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Duffbert's Random Musings is a blog where I talk about whatever happens to be running through my head at any given moment... I'm Thomas Duff, and you can find out more about me here...

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Co-author of the book IBM Lotus Sametime 8 Essentials: A User's Guide

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Co-author of the book IBM Sametime 8.5.2 Administration Guide

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Book Review - Workarounds That Work: How to Conquer Anything That Stands in Your Way at Work by Russell Bishop

Category Book Review Russell Bishop Workarounds That Work: How to Conquer Anything That Stands in Your Way at Work
A picture named M2

I'll admit I'm a fan of "it's better to ask forgiveness than permission" when it comes to getting things done.  It's more important to tear down broken processes than to just follow along because "that's how it's done here."  Given that mindset, I had to accept the offer to read and review Workarounds That Work: How to Conquer Anything That Stands in Your Way at Work by Russell Bishop.  Bishop offers up various situations and strategies that you can use personally and professionally to circumvent or break down the barriers that hold you back.

Introduction; It All Starts with You; Getting the Right Things Done; Misaligned Leadership and Unclear Direction; How You Frame the Problem Is The Problem; Communication and Action; Accountability and Response-Ability; Breakdowns Between Silos; When Cultures Clash; Death by Decision - Stop Deciding and Start Choosing; Moving Beyond Consensus; Are You a Corporate Firefighter?; When the Best and Brightest Are Wrong; Making the Most of Meetings; The Email Avalanche; When Process Gets in the Way; Overcoming Criticism, Complaints, and Resistance; Multitasking Our Way to Oblivion; Conclusion - Workarounds Get Things Done; Index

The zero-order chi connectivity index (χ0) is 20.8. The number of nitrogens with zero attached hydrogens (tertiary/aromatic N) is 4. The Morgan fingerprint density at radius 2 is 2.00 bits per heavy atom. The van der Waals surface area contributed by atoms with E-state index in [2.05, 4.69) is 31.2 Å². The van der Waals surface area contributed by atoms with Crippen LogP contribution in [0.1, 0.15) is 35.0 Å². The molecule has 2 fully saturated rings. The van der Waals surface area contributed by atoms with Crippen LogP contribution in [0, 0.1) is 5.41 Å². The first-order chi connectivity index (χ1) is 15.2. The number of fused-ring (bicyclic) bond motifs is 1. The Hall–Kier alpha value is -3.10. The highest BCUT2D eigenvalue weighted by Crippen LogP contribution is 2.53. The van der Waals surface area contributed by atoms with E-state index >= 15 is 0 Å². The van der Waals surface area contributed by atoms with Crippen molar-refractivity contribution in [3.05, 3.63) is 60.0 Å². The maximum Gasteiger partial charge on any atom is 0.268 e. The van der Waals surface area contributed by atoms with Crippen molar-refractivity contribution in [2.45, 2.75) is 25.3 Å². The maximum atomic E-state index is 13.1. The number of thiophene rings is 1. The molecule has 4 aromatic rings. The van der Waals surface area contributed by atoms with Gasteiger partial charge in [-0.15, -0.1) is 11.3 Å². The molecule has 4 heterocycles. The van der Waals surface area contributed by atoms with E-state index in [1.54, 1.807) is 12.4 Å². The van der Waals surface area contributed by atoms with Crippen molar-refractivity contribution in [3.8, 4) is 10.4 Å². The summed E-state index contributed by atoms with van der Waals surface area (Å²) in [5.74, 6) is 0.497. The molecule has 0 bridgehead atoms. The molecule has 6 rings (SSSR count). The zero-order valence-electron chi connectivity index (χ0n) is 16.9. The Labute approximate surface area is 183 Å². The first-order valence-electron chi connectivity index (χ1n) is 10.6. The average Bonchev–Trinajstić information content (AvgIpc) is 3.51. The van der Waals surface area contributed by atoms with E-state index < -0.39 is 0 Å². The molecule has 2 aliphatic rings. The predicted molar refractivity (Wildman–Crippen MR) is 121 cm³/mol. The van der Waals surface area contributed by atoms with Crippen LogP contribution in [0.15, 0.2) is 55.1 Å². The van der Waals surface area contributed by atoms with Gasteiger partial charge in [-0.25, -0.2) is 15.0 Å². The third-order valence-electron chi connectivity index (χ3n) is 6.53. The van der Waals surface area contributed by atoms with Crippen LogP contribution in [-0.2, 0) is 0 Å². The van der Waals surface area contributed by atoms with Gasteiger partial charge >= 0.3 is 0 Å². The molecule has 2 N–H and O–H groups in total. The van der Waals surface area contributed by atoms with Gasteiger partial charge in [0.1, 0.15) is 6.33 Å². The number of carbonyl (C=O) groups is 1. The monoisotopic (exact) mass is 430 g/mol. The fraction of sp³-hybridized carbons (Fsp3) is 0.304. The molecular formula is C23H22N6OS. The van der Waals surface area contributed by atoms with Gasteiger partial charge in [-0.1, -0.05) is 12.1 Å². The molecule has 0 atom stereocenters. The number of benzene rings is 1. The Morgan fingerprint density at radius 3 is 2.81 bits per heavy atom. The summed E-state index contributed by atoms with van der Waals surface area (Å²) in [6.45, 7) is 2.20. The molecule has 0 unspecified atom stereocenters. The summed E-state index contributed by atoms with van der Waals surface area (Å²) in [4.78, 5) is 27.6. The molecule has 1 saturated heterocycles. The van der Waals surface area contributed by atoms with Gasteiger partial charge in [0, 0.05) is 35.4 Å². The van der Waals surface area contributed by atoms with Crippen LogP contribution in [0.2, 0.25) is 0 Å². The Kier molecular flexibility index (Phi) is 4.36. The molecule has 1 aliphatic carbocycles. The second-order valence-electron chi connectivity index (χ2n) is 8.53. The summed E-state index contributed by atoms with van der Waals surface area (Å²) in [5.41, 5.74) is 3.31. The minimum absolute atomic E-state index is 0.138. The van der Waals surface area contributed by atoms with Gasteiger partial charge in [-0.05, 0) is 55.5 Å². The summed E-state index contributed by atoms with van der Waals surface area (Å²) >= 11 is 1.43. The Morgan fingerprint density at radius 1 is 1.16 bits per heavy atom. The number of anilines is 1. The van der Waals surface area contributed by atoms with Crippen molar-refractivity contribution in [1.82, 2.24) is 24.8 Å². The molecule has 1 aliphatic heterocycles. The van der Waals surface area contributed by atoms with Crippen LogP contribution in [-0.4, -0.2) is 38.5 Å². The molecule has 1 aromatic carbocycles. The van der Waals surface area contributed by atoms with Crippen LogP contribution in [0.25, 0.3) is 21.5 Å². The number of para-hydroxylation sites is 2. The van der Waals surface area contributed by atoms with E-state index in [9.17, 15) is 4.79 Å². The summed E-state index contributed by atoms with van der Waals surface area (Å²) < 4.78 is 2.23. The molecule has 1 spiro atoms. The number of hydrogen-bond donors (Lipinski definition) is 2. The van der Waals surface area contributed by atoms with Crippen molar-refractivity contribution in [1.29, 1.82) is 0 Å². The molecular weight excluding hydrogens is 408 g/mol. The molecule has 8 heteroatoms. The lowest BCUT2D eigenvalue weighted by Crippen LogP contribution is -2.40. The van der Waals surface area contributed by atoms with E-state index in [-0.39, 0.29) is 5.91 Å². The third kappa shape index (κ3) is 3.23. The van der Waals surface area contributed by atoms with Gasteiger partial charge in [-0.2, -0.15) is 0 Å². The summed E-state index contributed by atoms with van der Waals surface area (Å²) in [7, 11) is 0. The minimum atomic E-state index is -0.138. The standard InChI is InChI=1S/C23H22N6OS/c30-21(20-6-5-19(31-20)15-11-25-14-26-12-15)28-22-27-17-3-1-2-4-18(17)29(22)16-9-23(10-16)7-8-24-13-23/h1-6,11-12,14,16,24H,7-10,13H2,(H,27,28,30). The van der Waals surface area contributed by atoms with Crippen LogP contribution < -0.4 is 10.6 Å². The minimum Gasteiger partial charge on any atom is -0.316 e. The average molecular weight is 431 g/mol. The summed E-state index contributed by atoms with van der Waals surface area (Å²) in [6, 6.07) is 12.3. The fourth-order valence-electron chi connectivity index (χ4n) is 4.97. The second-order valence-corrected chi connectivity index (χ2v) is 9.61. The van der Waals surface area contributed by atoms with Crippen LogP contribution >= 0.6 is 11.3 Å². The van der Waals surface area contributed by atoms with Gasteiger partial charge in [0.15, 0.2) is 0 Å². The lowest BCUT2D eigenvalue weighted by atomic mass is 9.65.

Each chapter follows a similar format which makes it easy to frame the content.  The situation that presents the roadblock is described, followed by how a particular workaround can get you through or around the issue.  The chapter then closes with a number of questions you can ask yourself to analyze the situation and determine how best to implement the workaround put forth.  

As an example, take the chapter on being the "corporate firefighter."  Many of the fires we end up fighting are issues that have been known for some time, but action has been put off until "later", whether on purpose or by forgetfulness.  Then when "later" becomes "now", everything needs to be dropped to respond to the problem.  To work around this, implement a weekly review to help get things out of your head and inbox, and onto a master task/to-do list of actions you need to take.  This workaround allows you to handle things before they become a crisis, and life starts to work more smoothly.